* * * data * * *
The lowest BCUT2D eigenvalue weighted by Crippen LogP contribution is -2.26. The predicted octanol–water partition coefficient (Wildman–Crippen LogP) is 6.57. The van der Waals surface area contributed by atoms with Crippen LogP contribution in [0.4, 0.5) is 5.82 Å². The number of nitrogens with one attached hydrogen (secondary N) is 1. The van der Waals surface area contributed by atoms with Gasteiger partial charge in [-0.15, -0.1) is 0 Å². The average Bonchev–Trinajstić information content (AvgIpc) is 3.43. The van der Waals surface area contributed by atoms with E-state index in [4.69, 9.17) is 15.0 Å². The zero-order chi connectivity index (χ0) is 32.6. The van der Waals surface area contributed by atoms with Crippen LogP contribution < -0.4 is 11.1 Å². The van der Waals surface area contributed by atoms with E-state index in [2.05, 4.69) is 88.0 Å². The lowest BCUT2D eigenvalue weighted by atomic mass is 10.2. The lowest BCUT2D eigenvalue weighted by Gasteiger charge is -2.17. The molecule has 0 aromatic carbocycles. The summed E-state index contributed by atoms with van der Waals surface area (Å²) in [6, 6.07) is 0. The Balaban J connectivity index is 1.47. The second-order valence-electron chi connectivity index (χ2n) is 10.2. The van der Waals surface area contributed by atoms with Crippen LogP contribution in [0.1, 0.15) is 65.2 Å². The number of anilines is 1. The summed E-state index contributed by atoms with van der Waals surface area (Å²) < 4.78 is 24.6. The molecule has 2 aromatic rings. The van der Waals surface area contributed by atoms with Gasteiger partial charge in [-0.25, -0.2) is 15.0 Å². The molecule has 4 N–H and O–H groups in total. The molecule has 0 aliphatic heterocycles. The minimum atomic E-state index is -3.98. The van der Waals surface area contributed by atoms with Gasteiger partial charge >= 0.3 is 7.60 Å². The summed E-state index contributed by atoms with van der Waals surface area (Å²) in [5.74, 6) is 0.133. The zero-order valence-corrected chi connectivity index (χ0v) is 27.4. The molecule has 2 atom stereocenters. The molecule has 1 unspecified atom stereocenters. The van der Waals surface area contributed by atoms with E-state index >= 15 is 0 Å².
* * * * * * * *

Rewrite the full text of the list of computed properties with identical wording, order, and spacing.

The lowest BCUT2D eigenvalue weighted by Crippen LogP contribution is -2.26. The predicted octanol–water partition coefficient (Wildman–Crippen LogP) is 6.57. The van der Waals surface area contributed by atoms with Crippen LogP contribution in [0.4, 0.5) is 5.82 Å². The number of nitrogens with one attached hydrogen (secondary N) is 1. The van der Waals surface area contributed by atoms with Gasteiger partial charge in [-0.15, -0.1) is 0 Å². The average Bonchev–Trinajstić information content (AvgIpc) is 3.43. The van der Waals surface area contributed by atoms with E-state index in [4.69, 9.17) is 15.0 Å². The zero-order chi connectivity index (χ0) is 32.6. The van der Waals surface area contributed by atoms with Crippen LogP contribution < -0.4 is 11.1 Å². The van der Waals surface area contributed by atoms with E-state index in [2.05, 4.69) is 88.0 Å². The lowest BCUT2D eigenvalue weighted by atomic mass is 10.2. The lowest BCUT2D eigenvalue weighted by Gasteiger charge is -2.17. The molecule has 0 aromatic carbocycles. The summed E-state index contributed by atoms with van der Waals surface area (Å²) in [6, 6.07) is 0. The Balaban J connectivity index is 1.47. The second-order valence-electron chi connectivity index (χ2n) is 10.2. The van der Waals surface area contributed by atoms with Crippen LogP contribution in [0.1, 0.15) is 65.2 Å². The number of anilines is 1. The summed E-state index contributed by atoms with van der Waals surface area (Å²) < 4.78 is 24.6. The molecule has 2 aromatic rings. The van der Waals surface area contributed by atoms with Gasteiger partial charge in [-0.25, -0.2) is 15.0 Å². The molecule has 4 N–H and O–H groups in total. The molecule has 0 aliphatic heterocycles. The minimum atomic E-state index is -3.98. The van der Waals surface area contributed by atoms with Gasteiger partial charge >= 0.3 is 7.60 Å². The summed E-state index contributed by atoms with van der Waals surface area (Å²) in [5.74, 6) is 0.133. The zero-order valence-corrected chi connectivity index (χ0v) is 27.4. The molecule has 2 atom stereocenters. The molecule has 1 unspecified atom stereocenters. The van der Waals surface area contributed by atoms with E-state index >= 15 is 0 Å².